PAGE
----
Artist Interview with Erika Hollice
Acts of redemption can quell the fires around you or incite them. When we commissioned the artwork back in February, the Australian bushfires were still fresh in our minds. The fires seemed endless; the haze of orange and burnt black wood was apocalyptical.
For our cover, we imagined a woman exiting a portal. The world around her is on fire but she remains collected. Her cool-toned magic protects her, and if she wanted, she could save the entire world. Magic lends itself to grace, so we searched for references of Black ballet dancers for the pose the woman would hold.
Magical places, unique character designs, and battles with larger-than-life stakes immediately grab my attention. And even though the characters are living under supernatural circumstances, their personalities and insecurities and flaws are completely relatable. I’ve always loved that.
Intrigued by the concept, Erika let us know that painting magical effects and striking poses were well-suited to her talents. One look at Erika’s portfolio will confirm this strength three-fold. Erika’s art is often jewel-toned with sound colour choices. After a few issues with covers that strayed toward the cool-end of the colour spectrum, we wanted an artist who would add pops of brightness to our standard teal palette.
In Erika’s art, worlds come to life with her use of light and shadow. She excels at painting warriors and magicians–powerful characters who aren’t afraid to look the viewer in the eye. Daylight and the night’s dark are used to equal effect. Learning Erika’s background in game design explains her comfort with mise-en-scene and establishing full characters within a piece. Mise-en-scene is the french term for stage setting–the placement of items on a stage to tell a further story. On the whole, it’s comprised of five elements: setting, decor, lighting, depth of space, and costumes and makeup. It takes a skilled artist to render this 3-D format into a 2-D painting.
I spent a lot of time studying a variety of art styles, working with more contrast & color, and developing more flexibility. I wanted to grow my own personal style, without being totally bound to one method or aesthetic. I consider that one of the most important lessons I’ve learned during college.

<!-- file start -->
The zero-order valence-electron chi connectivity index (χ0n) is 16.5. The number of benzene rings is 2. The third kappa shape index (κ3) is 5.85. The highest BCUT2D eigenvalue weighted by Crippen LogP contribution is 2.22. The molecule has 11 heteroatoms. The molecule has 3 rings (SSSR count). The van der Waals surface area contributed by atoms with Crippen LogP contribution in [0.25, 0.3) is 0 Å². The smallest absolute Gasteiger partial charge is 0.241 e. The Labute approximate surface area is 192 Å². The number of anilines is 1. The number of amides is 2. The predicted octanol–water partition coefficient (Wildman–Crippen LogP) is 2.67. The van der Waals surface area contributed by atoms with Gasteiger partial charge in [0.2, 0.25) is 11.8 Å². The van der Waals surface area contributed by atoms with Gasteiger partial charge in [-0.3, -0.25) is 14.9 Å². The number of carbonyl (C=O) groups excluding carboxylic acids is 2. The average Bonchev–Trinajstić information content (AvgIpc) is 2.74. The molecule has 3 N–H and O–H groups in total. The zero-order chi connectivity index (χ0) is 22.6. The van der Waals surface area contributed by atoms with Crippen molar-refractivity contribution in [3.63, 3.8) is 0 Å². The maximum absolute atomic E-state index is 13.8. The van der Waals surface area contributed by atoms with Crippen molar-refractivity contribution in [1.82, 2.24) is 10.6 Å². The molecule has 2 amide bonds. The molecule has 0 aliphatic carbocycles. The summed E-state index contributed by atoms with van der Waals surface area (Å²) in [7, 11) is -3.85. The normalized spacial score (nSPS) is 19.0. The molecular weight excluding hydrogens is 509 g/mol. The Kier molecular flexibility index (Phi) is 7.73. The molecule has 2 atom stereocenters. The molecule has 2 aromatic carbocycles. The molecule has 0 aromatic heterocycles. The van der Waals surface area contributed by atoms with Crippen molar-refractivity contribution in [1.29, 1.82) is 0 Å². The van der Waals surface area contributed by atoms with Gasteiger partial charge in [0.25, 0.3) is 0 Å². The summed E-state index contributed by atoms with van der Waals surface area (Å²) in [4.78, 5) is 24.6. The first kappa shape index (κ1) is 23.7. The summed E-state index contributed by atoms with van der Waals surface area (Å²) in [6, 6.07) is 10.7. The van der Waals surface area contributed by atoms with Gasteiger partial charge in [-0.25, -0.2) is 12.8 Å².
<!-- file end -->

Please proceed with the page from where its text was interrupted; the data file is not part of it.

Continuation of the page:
Erika’s growth as an artist came from her education, where she collaborated with peers and began networking, and also from her hobbies. Erika is one of the hardworking few able to let hobbies influence a career. In 2016, she worked with Jacqueline Miller to produce a Dragon Age fan deck. They combined their talents to create a passion project after graduation.
It was our first time making a physical product from the ground up; all of our work beforehand was strictly digital or virtual. Despite those challenges, it was a fun experience! We were blown away by the positive feedback from fans, and we plan to do another project together in the future.
The next year, Erika was a contributing illustrator with Arcana Zine and Fortitudo, two curated Dragon Age publications that donated proceeds from their issues to charity. Friendship and collaboration drive Erika’s career. Though she enjoys her solo work, collaboration allows Erika to continue leveling up her skills and her career as she pursues more passion projects and large-scale design work.
Working in creative spaces boosted my comfort and confidence on both a professional and personal level. I’ve become a much better communicator and team player, and I owe a lot of that to my career path and the peers I’ve worked with over the years.
Q & A with Artist Erika Hollice
Standard interview question: where are you from, how did you start drawing?
I was born in Chicago and moved to the south suburbs when I was about five years old. My family loved to draw and paint, especially my mom, so my interest developed naturally. They were supportive of me every step of the way and didn’t hesitate to encourage me to pursue art as a career. I’m super grateful for their support. I earned a degree in game design and have now transitioned into the print & marketing field.
Collaboration and project development seem to be constants in your career. From Columbia College to now, how have you grown in working collaboratively with established groups?
I used to be very quiet and withdrawn, so I’ve changed a lot. Working in creative spaces boosted my comfort and confidence on both a professional and personal level. I’ve become a much better communicator and team player, and I owe a lot of that to my career path and the peers I’ve worked with over the years. I enjoy large-scale projects as much as my solo work.
In college you merged working as an artist to incorporate the practical necessities of video games to create functioning video game environments. With your work on internal-projects like The Intergalactic Traveling Monster From Space and Exiled, how did you adjust your artwork to work within a video game environment?
I had a muted and painterly style as an incoming student, which didn’t fit the themes and visions of the games I collaborated on during college. I spent a lot of time studying a variety of art styles, working with more contrast & color, and developing more flexibility. I wanted to grow my own personal style, without being totally bound to one method or aesthetic. I consider that one of the most important lessons I’ve learned during college.
In 2016, you spent over a year working with fiction writer/installation artist Jacqueline Miller to create a Dragon Age fan deck. How did you meet? How was it working together on a project for so long?